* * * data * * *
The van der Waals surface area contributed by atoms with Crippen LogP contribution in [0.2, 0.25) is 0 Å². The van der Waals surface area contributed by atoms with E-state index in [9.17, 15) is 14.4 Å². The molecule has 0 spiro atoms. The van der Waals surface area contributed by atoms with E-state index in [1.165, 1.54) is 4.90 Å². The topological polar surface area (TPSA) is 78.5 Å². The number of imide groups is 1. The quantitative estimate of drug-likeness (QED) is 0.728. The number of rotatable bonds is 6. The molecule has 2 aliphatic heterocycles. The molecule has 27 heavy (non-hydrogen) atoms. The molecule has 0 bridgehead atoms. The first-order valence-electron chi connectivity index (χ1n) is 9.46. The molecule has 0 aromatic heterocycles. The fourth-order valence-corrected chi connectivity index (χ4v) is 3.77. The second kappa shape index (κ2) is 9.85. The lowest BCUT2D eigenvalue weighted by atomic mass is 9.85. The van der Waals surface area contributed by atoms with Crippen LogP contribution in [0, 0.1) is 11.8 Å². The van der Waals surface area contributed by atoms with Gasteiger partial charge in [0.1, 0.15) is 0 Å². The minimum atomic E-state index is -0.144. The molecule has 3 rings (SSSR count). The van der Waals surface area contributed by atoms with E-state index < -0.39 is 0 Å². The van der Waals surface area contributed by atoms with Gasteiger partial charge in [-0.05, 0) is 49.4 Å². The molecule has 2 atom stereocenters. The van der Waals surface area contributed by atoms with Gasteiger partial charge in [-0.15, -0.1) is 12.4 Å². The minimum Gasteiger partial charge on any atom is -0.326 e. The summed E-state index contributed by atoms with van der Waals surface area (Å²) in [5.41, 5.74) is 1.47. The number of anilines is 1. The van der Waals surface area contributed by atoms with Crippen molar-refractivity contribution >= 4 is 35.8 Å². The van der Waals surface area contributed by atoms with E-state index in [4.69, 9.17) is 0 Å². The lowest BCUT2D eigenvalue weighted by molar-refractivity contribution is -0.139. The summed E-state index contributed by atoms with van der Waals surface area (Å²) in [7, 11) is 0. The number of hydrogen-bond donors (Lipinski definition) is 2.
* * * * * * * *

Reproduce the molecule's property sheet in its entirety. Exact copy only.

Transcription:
The van der Waals surface area contributed by atoms with Crippen LogP contribution in [0.2, 0.25) is 0 Å². The van der Waals surface area contributed by atoms with E-state index in [9.17, 15) is 14.4 Å². The molecule has 0 spiro atoms. The van der Waals surface area contributed by atoms with E-state index in [1.165, 1.54) is 4.90 Å². The topological polar surface area (TPSA) is 78.5 Å². The number of imide groups is 1. The quantitative estimate of drug-likeness (QED) is 0.728. The number of rotatable bonds is 6. The molecule has 2 aliphatic heterocycles. The molecule has 27 heavy (non-hydrogen) atoms. The molecule has 0 bridgehead atoms. The first-order valence-electron chi connectivity index (χ1n) is 9.46. The molecule has 0 aromatic heterocycles. The fourth-order valence-corrected chi connectivity index (χ4v) is 3.77. The second kappa shape index (κ2) is 9.85. The lowest BCUT2D eigenvalue weighted by atomic mass is 9.85. The van der Waals surface area contributed by atoms with Crippen LogP contribution in [0, 0.1) is 11.8 Å². The van der Waals surface area contributed by atoms with Gasteiger partial charge in [0.1, 0.15) is 0 Å². The minimum atomic E-state index is -0.144. The molecule has 3 rings (SSSR count). The van der Waals surface area contributed by atoms with E-state index < -0.39 is 0 Å². The van der Waals surface area contributed by atoms with Gasteiger partial charge in [-0.05, 0) is 49.4 Å². The molecule has 2 atom stereocenters. The van der Waals surface area contributed by atoms with Gasteiger partial charge in [-0.15, -0.1) is 12.4 Å². The minimum Gasteiger partial charge on any atom is -0.326 e. The summed E-state index contributed by atoms with van der Waals surface area (Å²) in [5.41, 5.74) is 1.47. The number of anilines is 1. The van der Waals surface area contributed by atoms with Crippen molar-refractivity contribution >= 4 is 35.8 Å². The van der Waals surface area contributed by atoms with E-state index in [4.69, 9.17) is 0 Å². The lowest BCUT2D eigenvalue weighted by molar-refractivity contribution is -0.139. The summed E-state index contributed by atoms with van der Waals surface area (Å²) in [7, 11) is 0. The number of hydrogen-bond donors (Lipinski definition) is 2.